By Henning Gloystein
SINGAPORE (Reuters) – Brent crude prices fell again on Wednesday as oil production hit multi-year highs and as China’s currency devaluation continued, triggering concerns over the country’s economic health.
Brent futures initially edged up before continuing their slide of the last two months as China’s offshore yuan (CNH=D3) fell to nearly four-year lows after the central bank weakened the currency’s official midpoint for a second day. That erodes Chinese purchasing power for dollar-denominated imports like oil.
Benchmark Brent futures (LCOc1) were at $ 48.85 per barrel at 0205 GMT, down 33 cents from their last settlement. U.S. crude (CLc1) was trading at $ 42.96 per barrel, down 10 cents from Tuesday when it marked it lowest settlement since March 2009.
Overall, analysts said that oil fundamentals remained weak.
“Last week’s strong trend of a build-up in (U.S.) refined product inventory will be negative for prices if the trend continues again this week. Globally, OPEC posted the highest crude supply in more than three years,” ANZ bank said on Wednesday.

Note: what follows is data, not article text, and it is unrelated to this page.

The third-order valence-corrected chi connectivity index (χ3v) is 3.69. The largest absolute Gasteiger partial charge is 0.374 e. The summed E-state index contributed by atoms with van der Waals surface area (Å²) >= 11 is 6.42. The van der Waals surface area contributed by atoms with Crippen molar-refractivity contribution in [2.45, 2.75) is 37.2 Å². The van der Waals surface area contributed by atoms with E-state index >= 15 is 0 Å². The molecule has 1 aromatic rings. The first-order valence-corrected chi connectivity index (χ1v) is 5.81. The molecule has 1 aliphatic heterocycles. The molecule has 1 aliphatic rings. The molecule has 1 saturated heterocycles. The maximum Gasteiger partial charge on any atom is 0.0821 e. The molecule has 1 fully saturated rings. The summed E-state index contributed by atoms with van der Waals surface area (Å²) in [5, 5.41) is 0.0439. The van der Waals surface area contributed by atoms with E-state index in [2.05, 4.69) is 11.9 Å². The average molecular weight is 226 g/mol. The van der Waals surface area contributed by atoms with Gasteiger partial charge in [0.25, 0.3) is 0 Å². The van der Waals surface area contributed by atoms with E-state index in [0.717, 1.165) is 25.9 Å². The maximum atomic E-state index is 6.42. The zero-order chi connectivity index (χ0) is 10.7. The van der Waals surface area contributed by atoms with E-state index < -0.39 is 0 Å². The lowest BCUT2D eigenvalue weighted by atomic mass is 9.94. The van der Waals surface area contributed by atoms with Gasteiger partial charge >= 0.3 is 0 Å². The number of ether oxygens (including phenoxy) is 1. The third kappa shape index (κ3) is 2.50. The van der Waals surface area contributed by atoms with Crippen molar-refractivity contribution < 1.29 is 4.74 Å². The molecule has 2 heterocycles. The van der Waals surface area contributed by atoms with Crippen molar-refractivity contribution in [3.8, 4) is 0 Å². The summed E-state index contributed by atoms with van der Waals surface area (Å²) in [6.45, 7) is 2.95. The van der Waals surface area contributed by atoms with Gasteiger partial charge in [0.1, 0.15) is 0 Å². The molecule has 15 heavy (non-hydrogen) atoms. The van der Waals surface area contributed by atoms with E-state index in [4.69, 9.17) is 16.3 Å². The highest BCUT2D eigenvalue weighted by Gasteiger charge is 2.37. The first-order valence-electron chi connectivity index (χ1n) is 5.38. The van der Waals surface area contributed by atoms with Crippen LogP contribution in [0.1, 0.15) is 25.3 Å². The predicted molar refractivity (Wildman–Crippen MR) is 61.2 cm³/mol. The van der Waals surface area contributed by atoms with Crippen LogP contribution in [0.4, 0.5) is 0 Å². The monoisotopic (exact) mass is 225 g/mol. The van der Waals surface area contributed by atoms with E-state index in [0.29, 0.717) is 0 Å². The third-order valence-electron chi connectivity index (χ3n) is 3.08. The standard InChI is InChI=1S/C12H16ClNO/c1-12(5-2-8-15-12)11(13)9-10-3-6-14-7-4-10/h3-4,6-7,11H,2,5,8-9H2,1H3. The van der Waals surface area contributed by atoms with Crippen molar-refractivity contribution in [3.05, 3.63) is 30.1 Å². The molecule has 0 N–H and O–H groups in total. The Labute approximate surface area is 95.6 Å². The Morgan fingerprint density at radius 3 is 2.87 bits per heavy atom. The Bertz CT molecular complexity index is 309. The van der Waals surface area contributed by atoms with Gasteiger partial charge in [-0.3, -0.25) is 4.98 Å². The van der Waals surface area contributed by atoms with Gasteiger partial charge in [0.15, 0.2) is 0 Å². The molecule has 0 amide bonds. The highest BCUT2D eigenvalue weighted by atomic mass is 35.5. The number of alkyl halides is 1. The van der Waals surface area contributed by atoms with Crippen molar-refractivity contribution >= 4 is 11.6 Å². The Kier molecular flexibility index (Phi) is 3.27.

The Organization of the Petroleum Exporting Countries (OPEC) said on Tuesday that its members continued to boost supplies. According to secondary sources cited by the report, OPEC produced 31.51 million barrels per day (bpd) in July – 1.5 million bpd more than its 30-million-bpd target.
OPEC also raised its forecast of oil supplies from non-member countries in 2015, a sign that crude’s price collapse is taking longer than expected to hit U.S. shale drillers and other competing sources, and the group forecast no extra demand for its crude oil this year.
(Reporting by Henning Gloystein; Editing by Michael Perry and Joseph Radford)